Mercedes-Benz: for an autonomous car, driver life is paramount
Autonomous vehicles, according to experts, can become a familiar part of our everyday life after 5 years. Right now, the launch of mass production of cars of this type for consumers is impossible for several reasons. One of them is the imperfection of technology. The computer control system cannot yet respond to difficult situations on the road as it should, so driver safety is in question.
In addition, there are a number of important ethical issues. One of them even got its own name - “trolley problem”. What should an electric car do if a situation arises when it is necessary either to endanger the life of the driver (having moved into a ditch, crashed into a tree, etc.), or to save the driver, but run into a person? But what if there is not one person in front, but several, and these are children? In fact, there are more than one such questions, and the automakers did not give a clear answer to the raised question. Cognitive Technologies, which is now developing an automatic control system for KAMAZ
, is considering several situations related to the “trolley problem” . Among others, two such situations:
1. An unmanned vehicle moves at a speed of approximately 80 km / h. Suddenly a dog appears in front of him on the road. What should the automatic control system do, knowing that there is simply no point in braking now? Continue straight ahead by crushing the dog; to break the rules, changing lanes into the oncoming lane with exit through the double continuous marking line or move to the ditch? The last two decisions are highly likely to lead to damage to the car, and can also threaten the health or even the life of the driver. (Fig. 1)
2. An unmanned vehicle moves at a speed of approximately 80 km / h. Suddenly, several people appear on the road in front of him. What should the automatic control system do, knowing that there is simply no point in braking now? Continue moving in a straight line, knocking people down, breaking the rules, changing to the oncoming lane with an exit through a double continuous marking line or moving to a ditch? The last two decisions are highly likely to lead to damage to the car, and can also threaten the health or even the life of the driver. (Fig. 2)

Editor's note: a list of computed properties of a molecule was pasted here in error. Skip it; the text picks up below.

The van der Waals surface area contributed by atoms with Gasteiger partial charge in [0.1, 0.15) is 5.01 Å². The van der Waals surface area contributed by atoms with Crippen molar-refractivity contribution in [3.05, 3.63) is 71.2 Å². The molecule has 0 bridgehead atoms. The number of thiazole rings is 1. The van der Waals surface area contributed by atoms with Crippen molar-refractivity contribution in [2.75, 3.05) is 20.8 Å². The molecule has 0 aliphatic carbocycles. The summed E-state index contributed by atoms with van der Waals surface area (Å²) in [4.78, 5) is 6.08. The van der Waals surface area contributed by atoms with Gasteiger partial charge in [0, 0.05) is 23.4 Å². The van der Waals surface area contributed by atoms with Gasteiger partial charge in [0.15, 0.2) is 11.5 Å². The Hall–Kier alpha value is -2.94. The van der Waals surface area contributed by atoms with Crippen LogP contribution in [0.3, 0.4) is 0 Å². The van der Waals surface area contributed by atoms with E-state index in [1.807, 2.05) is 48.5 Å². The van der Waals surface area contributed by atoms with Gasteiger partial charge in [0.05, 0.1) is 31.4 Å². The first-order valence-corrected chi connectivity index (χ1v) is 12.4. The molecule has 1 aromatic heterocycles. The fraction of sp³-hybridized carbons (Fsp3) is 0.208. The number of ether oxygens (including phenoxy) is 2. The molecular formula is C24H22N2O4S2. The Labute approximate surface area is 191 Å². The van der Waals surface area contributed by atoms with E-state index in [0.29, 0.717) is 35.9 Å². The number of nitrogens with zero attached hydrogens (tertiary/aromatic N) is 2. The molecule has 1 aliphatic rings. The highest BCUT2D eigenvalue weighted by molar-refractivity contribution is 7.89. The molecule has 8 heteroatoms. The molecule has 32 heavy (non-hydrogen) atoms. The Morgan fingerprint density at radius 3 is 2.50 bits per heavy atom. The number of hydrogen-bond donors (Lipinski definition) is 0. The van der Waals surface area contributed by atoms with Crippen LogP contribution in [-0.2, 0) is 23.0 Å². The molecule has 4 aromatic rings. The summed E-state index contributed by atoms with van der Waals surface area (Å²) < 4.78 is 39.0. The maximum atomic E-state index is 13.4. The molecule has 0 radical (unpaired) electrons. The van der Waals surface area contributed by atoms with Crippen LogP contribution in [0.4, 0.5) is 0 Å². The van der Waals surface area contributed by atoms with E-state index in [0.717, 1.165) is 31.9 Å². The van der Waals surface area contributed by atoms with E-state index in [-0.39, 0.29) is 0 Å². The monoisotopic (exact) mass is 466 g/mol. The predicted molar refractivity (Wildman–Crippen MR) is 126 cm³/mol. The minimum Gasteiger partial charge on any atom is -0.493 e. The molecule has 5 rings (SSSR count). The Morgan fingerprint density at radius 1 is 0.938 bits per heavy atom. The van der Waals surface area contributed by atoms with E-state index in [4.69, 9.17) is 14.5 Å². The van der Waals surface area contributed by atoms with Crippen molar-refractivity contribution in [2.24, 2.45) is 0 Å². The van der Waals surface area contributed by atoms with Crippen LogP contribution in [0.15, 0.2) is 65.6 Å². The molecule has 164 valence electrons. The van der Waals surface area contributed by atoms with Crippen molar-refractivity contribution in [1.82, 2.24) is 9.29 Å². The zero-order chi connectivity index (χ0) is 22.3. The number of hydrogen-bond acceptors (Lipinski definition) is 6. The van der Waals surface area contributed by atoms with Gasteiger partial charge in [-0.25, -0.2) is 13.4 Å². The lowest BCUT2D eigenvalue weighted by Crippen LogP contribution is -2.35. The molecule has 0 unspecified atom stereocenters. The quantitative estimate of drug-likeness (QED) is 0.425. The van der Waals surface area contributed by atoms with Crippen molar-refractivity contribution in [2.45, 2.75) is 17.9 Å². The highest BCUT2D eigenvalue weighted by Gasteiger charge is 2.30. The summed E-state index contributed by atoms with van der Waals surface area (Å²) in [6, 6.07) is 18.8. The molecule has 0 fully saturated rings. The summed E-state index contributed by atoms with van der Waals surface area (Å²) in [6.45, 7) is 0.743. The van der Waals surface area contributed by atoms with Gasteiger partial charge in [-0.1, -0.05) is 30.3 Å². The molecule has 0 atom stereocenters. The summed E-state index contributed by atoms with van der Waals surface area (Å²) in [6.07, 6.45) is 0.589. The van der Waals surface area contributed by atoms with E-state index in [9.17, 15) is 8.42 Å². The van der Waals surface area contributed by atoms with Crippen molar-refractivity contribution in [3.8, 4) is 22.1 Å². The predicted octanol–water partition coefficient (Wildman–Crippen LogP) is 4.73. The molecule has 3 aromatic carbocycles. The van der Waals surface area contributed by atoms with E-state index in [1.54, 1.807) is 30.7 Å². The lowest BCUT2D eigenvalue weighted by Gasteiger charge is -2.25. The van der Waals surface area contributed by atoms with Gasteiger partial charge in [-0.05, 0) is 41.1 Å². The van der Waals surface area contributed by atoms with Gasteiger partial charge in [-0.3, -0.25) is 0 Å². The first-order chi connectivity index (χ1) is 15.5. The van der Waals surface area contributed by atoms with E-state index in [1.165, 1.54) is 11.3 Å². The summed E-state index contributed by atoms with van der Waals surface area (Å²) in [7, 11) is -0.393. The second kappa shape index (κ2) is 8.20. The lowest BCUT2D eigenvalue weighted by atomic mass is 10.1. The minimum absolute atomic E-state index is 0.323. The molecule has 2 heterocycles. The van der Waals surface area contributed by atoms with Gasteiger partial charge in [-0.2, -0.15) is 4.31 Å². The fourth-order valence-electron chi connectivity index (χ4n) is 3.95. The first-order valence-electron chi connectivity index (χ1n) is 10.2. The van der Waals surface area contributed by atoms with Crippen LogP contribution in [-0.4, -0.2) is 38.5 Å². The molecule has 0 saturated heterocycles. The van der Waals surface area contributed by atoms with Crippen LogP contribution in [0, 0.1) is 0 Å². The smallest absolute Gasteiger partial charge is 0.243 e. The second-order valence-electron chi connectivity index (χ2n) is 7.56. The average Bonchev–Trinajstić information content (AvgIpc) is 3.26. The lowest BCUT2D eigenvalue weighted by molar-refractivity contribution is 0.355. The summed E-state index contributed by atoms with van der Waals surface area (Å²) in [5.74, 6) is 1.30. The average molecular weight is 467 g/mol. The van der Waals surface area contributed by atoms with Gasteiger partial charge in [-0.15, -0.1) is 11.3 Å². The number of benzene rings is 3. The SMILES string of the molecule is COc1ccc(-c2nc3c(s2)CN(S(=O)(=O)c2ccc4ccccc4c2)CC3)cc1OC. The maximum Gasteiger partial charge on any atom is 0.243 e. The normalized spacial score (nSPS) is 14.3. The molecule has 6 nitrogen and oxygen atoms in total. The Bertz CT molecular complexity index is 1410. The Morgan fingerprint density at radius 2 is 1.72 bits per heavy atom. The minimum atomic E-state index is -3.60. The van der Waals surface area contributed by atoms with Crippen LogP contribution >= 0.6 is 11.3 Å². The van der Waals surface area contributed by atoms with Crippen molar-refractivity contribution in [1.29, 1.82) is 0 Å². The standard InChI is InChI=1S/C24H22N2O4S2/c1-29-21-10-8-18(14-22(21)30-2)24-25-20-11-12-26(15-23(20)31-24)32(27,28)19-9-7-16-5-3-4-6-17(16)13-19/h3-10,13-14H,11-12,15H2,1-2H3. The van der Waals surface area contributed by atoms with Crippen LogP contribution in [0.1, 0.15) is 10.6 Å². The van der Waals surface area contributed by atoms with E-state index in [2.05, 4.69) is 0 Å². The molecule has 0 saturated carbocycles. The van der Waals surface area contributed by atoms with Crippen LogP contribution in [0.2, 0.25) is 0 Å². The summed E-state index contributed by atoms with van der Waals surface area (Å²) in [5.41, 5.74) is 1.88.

|Fig. 1||Fig. 2|
To solve both situations is very difficult, if at all possible, because in both cases, someone will suffer. According to Mercedes-Benz, the automatic vehicle control system should, first of all, worry about the life of the driver. The company's experts believe that a computer with a high degree of probability can save the life of the driver. But can he save the life of other people who have come out on the road? This is impossible to predict.
“You can donate a car. Yes, you can do it, but nobody knows what will happen to the people you originally saved, such situations are always very difficult. Therefore, a system must save someone it can save, ”said Christoph von Hugo, Head of Autonomous Control Systems, Mercedes-Benz. “If you know that you can save a single person, then save him. Save the one in the car. ”
Hugo admits that this is a complex issue that needs to be discussed. Computer-based vehicle control systems should be able to respond to different situations faster and more fully than a person can do. At the same time, the company believes that with such a system the destruction of the car should not be the first solution to the problem.
“It's a matter of ethics who to save. 99% of the work of engineers is devoted to how to avoid emergency situations. We are working to ensure that our cars do not end up in situations where complex ethical decisions need to be made, ”Hugo said.
It is not yet clear how regulators in Germany and other countries will react if Mercedes-Benz decides that the robomobile must first save the driver’s life, not taking into account the lives of other people. By the way, in this country Tesla has already been asked not to call its computer driver assistance system “autopilot”.
But work in this direction is already underway. The German authorities in the person of the Minister of Transport Alexander Dobrindt (Alexander Dobrindt) proposed three "rules for the robot":
1.It is clear that material damage always takes precedence over a threat to human health;
2. People cannot be distinguished by age, size and other characteristics (that is, for a computer system, all people have the same status);
3. If something happens, then the manufacturer is responsible.
The Minister of Transport also initiated the creation of an ethics commission that develops specific provisions for traffic rules for cars with an automatic control system. The three rules listed above became the basis for the development of the entire set of rules for robomobiles.
In addition, the German authorities consider it necessary to place a "black box" in robomobiles. Such a system will record all vehicle motion parameters. Will be recorded and who drives the car at any given moment - a computer system or a person. In the event of an accident, the Black Box will help to understand whether a person followed the recommendations of the on-board computer or acted at his own risk.
Most likely, drivers will be banned from sleeping in any type of robomobile, but the book can be read. It is also proposed to allow telephone calls and other actions of the driver when the car is controlled by a computer system. True, these proposals are still being considered by the authorities of both Germany and other countries, for example , Great Britain.
According to some experts in artificial intelligence, a computer-based car control system with the possibility of training will be more effective. For example, Stuart Armstrong believes that such systems can work much better than those systems where the rules are hard-coded in the PC memory without the possibility of modification.